Re: Proposal: restrict link(2)

Kai Henningsen (
15 Dec 1996 13:28:00 +0200 (Dan Merillat) wrote on 13.12.96 in <>:

> On Fri, 13 Dec 1996, nw wrote:
> > Date: Fri, 13 Dec 1996 18:18:36 +0000 (GMT)
> > From: nw <>

> > Dan Merillat wrote:
> >
> > > On Fri, 13 Dec 1996, Steve VanDevender wrote:

> > > Theodore Y. Ts' <tytso@MIT.EDU> Writes:

> > I think that the various participants are each using the word "modify",
> > and possibly word "file" to mean slightly different things. You make some
> > interesting points but perhaps a bit more precision of speech would help
> > the discussion.

Some more terminology ...

> Um, I believe you know more about unix permissions then that.
> harik@chaos:~$ ls -alt ~/hidden
> total 12
> drwx------ 2 harik admin 1024 Dec 13 14:51 .
> -rwxrwxrwx 1 harik admin 1240 Dec 13 14:51 mycreditcards
> drwxr-xr-t 47 harik admin 9216 Dec 13 14:50 ..
> Would you say that the file is worldreadable? worldwritable? No, because
> the permissions on the file are the SUM of the permissons of the file and
> the directory...

Sorry, no. Under Unix, "file permissions" are defined to mean the stuff
located in the inode.

What you are talking about is access(2).

Please, let's not redefine common terms.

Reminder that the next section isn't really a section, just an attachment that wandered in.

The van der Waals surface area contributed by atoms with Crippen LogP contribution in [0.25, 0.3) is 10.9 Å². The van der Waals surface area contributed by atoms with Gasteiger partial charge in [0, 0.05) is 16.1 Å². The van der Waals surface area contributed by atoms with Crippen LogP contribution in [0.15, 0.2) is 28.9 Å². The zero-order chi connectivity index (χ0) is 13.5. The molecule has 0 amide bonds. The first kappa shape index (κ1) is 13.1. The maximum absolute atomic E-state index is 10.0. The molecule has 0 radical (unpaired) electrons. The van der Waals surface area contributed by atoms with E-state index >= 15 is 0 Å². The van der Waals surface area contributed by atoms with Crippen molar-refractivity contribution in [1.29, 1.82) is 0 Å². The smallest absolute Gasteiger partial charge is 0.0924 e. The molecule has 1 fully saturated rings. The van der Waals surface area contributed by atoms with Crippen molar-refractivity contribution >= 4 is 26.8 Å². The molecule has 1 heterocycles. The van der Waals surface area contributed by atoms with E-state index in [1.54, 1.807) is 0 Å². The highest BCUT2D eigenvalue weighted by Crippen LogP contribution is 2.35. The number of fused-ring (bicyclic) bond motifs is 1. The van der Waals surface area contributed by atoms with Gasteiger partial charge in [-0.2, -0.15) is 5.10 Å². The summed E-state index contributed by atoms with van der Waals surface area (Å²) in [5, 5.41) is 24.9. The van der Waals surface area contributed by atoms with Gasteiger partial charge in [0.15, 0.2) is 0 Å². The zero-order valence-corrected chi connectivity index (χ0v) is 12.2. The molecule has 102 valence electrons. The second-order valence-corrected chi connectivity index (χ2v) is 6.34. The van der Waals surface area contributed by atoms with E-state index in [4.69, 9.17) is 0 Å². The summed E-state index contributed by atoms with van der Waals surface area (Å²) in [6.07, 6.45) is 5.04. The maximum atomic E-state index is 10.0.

> Granted, nobody would be stupid enough to make their credit card numbers
> world writable, but the example holds. hard links can change the ability
> to access a file WITHOUT the owner's permission or knowledge.

Another one - while most people probably wouldn't notice, the link count
does tell about these things, and ls -l shows it.

> For a more applicable example:
> /usr/sbin/admin is a directory that only people in group admin can access.
> inside are user modification tools, suid root, executable by group user-adm.
> Therefore, the permission to modify a user is dependant on being in both
> group admin and user-adm. Why two levels? Because on any heirarchy there
> are going to be groups of administration that overlap.
> Makes sense right? Except having any directory on the
> same partition as /usr/sbin/admin writable by group admin destroys the
> entire scheme. And that's not something that many people realise.

This is not a sensible setup.

If admin is higher up in the security chain than user-adm, group
executability is useless; if it's the other way around, limiting the
directory to admin doesn't get you anything (and doesn't open any holes
either); and if they are unrelated (hard to imagine), then having the
subset of both priviledged to some tools doesn't make any sense that I can
see; furthermore, a vastly simpler solution would certainly be a new group
- combined-access security is hard to understand and hard to get right.

After all, this thread exists because we can't agree which way *is* right.

> I'm not talking about hiding data. I'm saying that the lifespan of
> a file is something that only the owner should be able to modify.

Certainly not.


~userA/incoming is rwxrwxrwx

userB puts a 3 GB file there

Should userA not be allowed to unlink that file?

> I like that quote... "platonic ideal entity" If you want to propose a
> different term for the whole thing, go ahead. So yes, I'm talking
> about the whole file entity, because a file is just that: the sum
> of the data blocks, the inode and the directory entery.

Except in a world of multiple links, this picture doesn't work.

Think of a library with multiple indices. The index entry is not a part of
the book.

MfG Kai